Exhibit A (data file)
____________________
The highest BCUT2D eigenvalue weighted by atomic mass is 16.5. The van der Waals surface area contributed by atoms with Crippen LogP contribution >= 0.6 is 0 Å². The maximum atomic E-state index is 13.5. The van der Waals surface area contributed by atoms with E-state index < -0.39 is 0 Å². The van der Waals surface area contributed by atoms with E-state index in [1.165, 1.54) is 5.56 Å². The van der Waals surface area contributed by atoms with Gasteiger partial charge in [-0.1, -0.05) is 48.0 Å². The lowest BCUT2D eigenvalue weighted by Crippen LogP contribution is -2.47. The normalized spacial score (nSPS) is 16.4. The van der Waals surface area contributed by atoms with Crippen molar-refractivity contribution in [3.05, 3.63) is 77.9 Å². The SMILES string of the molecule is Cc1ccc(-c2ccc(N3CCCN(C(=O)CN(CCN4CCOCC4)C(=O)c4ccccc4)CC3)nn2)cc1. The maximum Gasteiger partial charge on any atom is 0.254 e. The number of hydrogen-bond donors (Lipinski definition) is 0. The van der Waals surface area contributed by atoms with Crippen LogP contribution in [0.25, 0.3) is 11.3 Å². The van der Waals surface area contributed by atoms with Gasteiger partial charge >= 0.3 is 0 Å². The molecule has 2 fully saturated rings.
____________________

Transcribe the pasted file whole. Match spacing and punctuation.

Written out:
The highest BCUT2D eigenvalue weighted by atomic mass is 16.5. The van der Waals surface area contributed by atoms with Crippen LogP contribution >= 0.6 is 0 Å². The maximum atomic E-state index is 13.5. The van der Waals surface area contributed by atoms with E-state index < -0.39 is 0 Å². The van der Waals surface area contributed by atoms with E-state index in [1.165, 1.54) is 5.56 Å². The van der Waals surface area contributed by atoms with Gasteiger partial charge in [-0.1, -0.05) is 48.0 Å². The lowest BCUT2D eigenvalue weighted by Crippen LogP contribution is -2.47. The normalized spacial score (nSPS) is 16.4. The van der Waals surface area contributed by atoms with Crippen molar-refractivity contribution in [3.05, 3.63) is 77.9 Å². The SMILES string of the molecule is Cc1ccc(-c2ccc(N3CCCN(C(=O)CN(CCN4CCOCC4)C(=O)c4ccccc4)CC3)nn2)cc1. The maximum Gasteiger partial charge on any atom is 0.254 e. The number of hydrogen-bond donors (Lipinski definition) is 0. The van der Waals surface area contributed by atoms with Crippen LogP contribution in [0.25, 0.3) is 11.3 Å². The van der Waals surface area contributed by atoms with Gasteiger partial charge >= 0.3 is 0 Å². The molecule has 2 fully saturated rings.